For anyone who still has devices with old AA, AAA, C, D, or 9V type batteries in it I highly recommend you move over to the USB chargable Li-ion type of the same format.
Most of those devices dont work with traditional rechargable batteries like NiMH because the voltage is a bit lower. Even if they do work they tend to last only a short period of time because as they discharge the voltage drops even further. So your device will often die even with 70% of charge still in those batteries.
With the newer USB rechargeable Li-ion type batteries of the same form factor, however, you have a drop-in replacement that doesnt have those issues. They basically are a LI-ion battery with a built in charger but more importantly with a DC-Dc converter to keep the voltage fixed at the desired voltage (1.5V or 9V) for the entire life of the battery. So they work in any device that they can fit in and lasts a long time as they deliver 100% of their power before cutting out (at which point it drops from 1.5V directly to about 0V).
The only downside is if your device reports a battery percentage then it will report 100% battery right up until it hits 0.
Anyway I replaced all my devices with batteries like this and they last longer than regular batteries in some cases (especially with 9V)... so I am sold!
@mur2501 Use pencils, it wont be caked in chemicals that way either. The easiest way I found to get them out of pencils is to expose the graphite on both ends then hook a voltage onto it. Crank it up until the pencil starts smoking, leave it like that for a minute or two, turn it off, let it cool down then the graphite will slide right out.
That's also good
Though seeing the price of the lithium batteries here I don't think anyone gonna switch to it
@mur2501 I'm not so sure.. most people have very few devices that need them.. 20$ - 60$ will likely cover all your devices. I'd say thats more than worth it since it means you never buy another battery again, your devices last forever, and now you've made them rechargable.
Indian consumers don't really plan much when it comes to this things, as batteries would only be used in wall clock and remote controllers so they would just go with the cheapest option. Actually a peculiarity of Indians is that we will invest more in stuffs which will showoff our wealth to others rather then tye stuffs which increases efficiency, reliability or quality of life. This is the main reason why Indian weddings are so lavish and costly.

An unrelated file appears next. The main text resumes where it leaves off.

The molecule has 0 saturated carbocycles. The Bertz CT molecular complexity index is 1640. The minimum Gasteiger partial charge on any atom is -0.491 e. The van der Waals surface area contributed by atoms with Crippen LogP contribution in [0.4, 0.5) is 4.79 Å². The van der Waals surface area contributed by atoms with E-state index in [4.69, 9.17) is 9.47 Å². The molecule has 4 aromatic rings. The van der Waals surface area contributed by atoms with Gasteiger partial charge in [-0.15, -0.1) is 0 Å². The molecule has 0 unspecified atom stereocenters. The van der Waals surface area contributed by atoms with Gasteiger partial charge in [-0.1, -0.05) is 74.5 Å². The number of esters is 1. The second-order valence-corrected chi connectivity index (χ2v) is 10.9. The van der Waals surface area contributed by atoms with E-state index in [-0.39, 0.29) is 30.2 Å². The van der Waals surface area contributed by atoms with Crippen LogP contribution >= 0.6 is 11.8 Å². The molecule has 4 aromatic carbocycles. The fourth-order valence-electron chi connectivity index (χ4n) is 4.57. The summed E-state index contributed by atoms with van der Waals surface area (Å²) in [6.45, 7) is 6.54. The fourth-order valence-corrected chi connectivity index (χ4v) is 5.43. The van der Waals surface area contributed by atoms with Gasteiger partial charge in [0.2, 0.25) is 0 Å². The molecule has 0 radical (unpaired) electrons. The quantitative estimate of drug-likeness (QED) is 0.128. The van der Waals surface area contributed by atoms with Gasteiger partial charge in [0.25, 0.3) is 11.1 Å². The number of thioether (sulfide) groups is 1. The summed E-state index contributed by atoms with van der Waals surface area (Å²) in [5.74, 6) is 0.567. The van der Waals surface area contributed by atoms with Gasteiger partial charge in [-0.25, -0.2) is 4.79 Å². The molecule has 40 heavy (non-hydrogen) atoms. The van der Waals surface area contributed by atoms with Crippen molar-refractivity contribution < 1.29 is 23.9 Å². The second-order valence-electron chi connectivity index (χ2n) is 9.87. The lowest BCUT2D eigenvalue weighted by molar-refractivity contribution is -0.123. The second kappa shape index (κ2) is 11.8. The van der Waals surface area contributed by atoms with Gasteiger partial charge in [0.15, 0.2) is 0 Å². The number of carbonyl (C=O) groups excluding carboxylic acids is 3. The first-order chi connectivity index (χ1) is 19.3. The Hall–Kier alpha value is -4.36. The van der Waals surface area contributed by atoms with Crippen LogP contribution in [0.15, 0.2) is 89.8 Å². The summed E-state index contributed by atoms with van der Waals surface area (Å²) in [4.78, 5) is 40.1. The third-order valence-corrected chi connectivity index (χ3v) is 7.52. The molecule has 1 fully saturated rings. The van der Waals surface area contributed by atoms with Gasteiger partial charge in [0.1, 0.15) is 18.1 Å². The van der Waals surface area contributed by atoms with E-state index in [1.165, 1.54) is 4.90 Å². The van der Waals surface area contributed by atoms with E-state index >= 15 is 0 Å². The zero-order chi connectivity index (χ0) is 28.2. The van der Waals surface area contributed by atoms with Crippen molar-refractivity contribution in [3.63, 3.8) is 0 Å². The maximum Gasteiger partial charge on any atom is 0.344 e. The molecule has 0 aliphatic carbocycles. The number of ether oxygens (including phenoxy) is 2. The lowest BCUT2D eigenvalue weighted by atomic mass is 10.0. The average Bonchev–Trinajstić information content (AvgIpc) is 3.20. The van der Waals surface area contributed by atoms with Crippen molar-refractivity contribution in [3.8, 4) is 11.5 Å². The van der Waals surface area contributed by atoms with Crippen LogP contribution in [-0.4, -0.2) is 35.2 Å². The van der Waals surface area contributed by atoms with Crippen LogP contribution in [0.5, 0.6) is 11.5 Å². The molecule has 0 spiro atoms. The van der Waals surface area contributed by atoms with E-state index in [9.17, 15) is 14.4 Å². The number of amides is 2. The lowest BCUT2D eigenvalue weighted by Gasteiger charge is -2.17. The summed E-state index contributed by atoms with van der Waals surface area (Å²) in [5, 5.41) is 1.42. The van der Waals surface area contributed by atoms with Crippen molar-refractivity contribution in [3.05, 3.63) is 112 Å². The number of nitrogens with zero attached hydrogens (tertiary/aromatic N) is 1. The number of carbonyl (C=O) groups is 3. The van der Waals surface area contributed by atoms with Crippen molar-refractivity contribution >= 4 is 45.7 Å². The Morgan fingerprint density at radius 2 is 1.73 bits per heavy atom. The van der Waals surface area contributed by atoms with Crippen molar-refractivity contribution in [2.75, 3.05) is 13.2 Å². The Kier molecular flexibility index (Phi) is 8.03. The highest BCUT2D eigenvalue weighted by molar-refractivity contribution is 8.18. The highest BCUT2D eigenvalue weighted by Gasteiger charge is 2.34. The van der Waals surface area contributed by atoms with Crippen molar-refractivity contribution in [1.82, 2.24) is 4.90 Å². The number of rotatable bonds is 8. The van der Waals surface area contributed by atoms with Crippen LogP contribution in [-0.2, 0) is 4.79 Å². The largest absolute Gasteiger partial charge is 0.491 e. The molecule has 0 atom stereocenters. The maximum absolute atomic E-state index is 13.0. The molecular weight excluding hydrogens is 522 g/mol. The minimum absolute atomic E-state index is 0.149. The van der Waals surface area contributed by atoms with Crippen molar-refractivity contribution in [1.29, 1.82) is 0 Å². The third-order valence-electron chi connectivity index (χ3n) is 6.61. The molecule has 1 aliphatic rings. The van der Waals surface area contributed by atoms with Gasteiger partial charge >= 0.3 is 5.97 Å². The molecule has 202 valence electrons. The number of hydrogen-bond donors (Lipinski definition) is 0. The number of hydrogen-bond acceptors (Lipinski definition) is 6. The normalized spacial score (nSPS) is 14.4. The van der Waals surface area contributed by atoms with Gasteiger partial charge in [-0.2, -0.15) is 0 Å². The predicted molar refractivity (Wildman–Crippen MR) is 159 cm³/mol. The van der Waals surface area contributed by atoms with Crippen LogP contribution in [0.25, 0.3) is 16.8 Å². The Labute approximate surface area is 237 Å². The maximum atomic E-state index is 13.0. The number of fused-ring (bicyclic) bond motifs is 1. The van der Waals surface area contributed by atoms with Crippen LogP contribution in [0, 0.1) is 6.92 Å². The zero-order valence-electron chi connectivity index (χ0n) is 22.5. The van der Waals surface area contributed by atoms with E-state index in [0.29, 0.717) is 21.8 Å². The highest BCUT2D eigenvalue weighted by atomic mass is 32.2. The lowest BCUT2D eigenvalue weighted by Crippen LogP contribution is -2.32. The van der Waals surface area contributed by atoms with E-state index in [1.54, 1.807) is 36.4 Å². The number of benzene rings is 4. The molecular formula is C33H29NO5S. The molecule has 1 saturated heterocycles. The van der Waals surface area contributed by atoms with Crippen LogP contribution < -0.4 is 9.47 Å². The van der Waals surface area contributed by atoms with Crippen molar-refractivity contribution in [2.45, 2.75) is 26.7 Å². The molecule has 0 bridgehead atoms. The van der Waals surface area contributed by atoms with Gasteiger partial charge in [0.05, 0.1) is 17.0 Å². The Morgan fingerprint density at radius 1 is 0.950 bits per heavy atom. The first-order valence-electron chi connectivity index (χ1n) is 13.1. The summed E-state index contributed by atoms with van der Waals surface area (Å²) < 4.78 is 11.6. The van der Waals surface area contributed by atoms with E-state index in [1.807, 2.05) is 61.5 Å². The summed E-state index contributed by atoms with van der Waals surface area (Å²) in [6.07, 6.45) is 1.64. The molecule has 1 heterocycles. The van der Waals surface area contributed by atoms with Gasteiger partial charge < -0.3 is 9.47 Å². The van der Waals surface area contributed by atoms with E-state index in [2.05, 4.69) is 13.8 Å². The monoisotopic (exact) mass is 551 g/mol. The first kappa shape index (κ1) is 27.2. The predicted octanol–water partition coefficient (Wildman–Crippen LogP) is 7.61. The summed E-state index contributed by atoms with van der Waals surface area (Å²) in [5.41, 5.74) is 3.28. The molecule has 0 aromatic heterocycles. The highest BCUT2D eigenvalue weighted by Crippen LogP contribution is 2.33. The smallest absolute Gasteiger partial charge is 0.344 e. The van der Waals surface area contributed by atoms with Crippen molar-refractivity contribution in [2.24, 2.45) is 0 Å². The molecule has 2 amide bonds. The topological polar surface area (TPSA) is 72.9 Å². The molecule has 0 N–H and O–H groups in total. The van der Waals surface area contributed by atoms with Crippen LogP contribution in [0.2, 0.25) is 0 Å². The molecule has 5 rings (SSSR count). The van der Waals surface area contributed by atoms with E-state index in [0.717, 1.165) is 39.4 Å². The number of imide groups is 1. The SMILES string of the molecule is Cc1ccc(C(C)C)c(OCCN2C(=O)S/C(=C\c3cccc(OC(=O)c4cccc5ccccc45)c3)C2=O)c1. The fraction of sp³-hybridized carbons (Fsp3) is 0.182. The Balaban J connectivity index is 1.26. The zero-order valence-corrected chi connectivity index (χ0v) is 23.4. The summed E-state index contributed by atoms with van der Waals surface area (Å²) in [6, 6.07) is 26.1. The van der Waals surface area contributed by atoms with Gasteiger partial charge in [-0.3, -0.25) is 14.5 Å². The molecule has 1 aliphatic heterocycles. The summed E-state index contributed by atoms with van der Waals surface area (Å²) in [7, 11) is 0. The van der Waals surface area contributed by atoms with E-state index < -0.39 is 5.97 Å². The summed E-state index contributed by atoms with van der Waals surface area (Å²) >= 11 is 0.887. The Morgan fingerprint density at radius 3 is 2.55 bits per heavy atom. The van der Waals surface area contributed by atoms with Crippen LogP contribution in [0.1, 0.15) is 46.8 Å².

@mur2501 Fair, I certainly cant speak for the average consumer. Only to what is a "smart" buy in this case.
@freemo just get the refills for mechanical pencils? not as spectacular though :D
i'll try out those batteries, i have a cheap wildlife camera which requires 8 × AA..
@bonifartius mechanical pencils have very thin graphite. Not very useful for most applications.
Though I will say electrically burning thin graphite from mechanical pencis is one of the more fun things to do. They glow insanely bright, dont catch fire, and just evaporate into CO2. So makes for a fun show :)
@freemo i think they are also made in "normal" pencil thickness, but i'll for sure will try lighting up one of the thin ones now :D
@bonifartius I have never seen a mechanical pencil with a particularly thick lead on it. In fact I dont think that would work too well since it wouldn't create a sharp point without sharpening, which you cant do for a mech pencil.
@bespectacled239 TV remote that takes double A (AA) is perfect for it. Other than remotes, fire alarms, and the odd device here and there you probably dont own too many things that need it anyway. I use mine in calculators, DMM and my voice recorder as well.
@nm0i yea, certainly dont want this powered a outdoor light or something in the middle of a hot desert.
@freemo Another disadvantage is the noise from the DC/DC converter, which can upset sensitive circuits. Most devices are probably okay, though.
@niconiconi yea as long as you arent using it in an o-scope or some sort of audio device you are probably fine.. even then an oscope or audio device may filter it out or shield from it.
@freemo Another issue with this advice is about devices that require certain voltage to operate.
Many so called 1.5v lion packs don't push more than 1.2v. While it is fine for many devices, it might be not sufficient for others, as they expect alcaline bats to start from 1.6v.
This is a consumer note, though, there are lion bats that fit the voltage.
@nm0i every liion AA and AAA battery I have seen is built to delivery exactly 1.5V, they use DC-DC converters. A liion cell by itself is 3.7V so any liion AA or AAA **must** used a DC-DC. I cant imagine why any 1.2V liion would even exist, if they are using a DC-DC they would of course set it at the optimal voltage.
My guess is that you are confusing Liion with NiMH which has a cell voltage of 1.2V and does have the problem you suggest. But as far as I know, no this isnt a problem with liion.
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